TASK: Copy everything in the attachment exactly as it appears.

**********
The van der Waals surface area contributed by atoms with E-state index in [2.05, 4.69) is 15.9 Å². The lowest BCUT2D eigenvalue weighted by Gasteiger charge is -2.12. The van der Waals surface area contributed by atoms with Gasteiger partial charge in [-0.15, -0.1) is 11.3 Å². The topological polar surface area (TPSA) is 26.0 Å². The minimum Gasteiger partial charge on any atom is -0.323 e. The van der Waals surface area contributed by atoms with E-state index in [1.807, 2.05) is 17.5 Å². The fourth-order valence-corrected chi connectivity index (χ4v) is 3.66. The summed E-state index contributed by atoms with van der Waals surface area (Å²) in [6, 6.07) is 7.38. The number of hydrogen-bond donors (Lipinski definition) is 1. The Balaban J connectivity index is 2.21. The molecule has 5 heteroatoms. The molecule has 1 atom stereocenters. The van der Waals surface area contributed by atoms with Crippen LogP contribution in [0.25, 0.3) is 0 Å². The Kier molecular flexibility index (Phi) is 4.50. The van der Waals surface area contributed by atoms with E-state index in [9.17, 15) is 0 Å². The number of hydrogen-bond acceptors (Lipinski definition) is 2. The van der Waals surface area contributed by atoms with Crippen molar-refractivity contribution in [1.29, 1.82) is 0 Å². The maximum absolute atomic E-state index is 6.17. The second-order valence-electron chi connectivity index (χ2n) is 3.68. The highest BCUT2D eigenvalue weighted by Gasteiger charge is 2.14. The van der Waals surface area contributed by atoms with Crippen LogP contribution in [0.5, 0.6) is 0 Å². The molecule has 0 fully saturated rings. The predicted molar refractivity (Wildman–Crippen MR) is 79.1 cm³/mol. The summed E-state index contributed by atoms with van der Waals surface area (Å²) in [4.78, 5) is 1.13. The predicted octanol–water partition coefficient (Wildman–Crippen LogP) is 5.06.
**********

The van der Waals surface area contributed by atoms with E-state index in [2.05, 4.69) is 15.9 Å². The lowest BCUT2D eigenvalue weighted by Gasteiger charge is -2.12. The van der Waals surface area contributed by atoms with Gasteiger partial charge in [-0.15, -0.1) is 11.3 Å². The topological polar surface area (TPSA) is 26.0 Å². The minimum Gasteiger partial charge on any atom is -0.323 e. The van der Waals surface area contributed by atoms with E-state index in [1.807, 2.05) is 17.5 Å². The fourth-order valence-corrected chi connectivity index (χ4v) is 3.66. The summed E-state index contributed by atoms with van der Waals surface area (Å²) in [6, 6.07) is 7.38. The number of hydrogen-bond donors (Lipinski definition) is 1. The Balaban J connectivity index is 2.21. The molecule has 5 heteroatoms. The molecule has 1 atom stereocenters. The van der Waals surface area contributed by atoms with Crippen LogP contribution in [0.25, 0.3) is 0 Å². The Kier molecular flexibility index (Phi) is 4.50. The van der Waals surface area contributed by atoms with E-state index in [9.17, 15) is 0 Å². The number of hydrogen-bond acceptors (Lipinski definition) is 2. The van der Waals surface area contributed by atoms with Crippen molar-refractivity contribution in [1.29, 1.82) is 0 Å². The maximum absolute atomic E-state index is 6.17. The second-order valence-electron chi connectivity index (χ2n) is 3.68. The highest BCUT2D eigenvalue weighted by Gasteiger charge is 2.14. The van der Waals surface area contributed by atoms with Crippen LogP contribution in [0.5, 0.6) is 0 Å². The molecule has 0 fully saturated rings. The predicted molar refractivity (Wildman–Crippen MR) is 79.1 cm³/mol. The summed E-state index contributed by atoms with van der Waals surface area (Å²) in [4.78, 5) is 1.13. The predicted octanol–water partition coefficient (Wildman–Crippen LogP) is 5.06.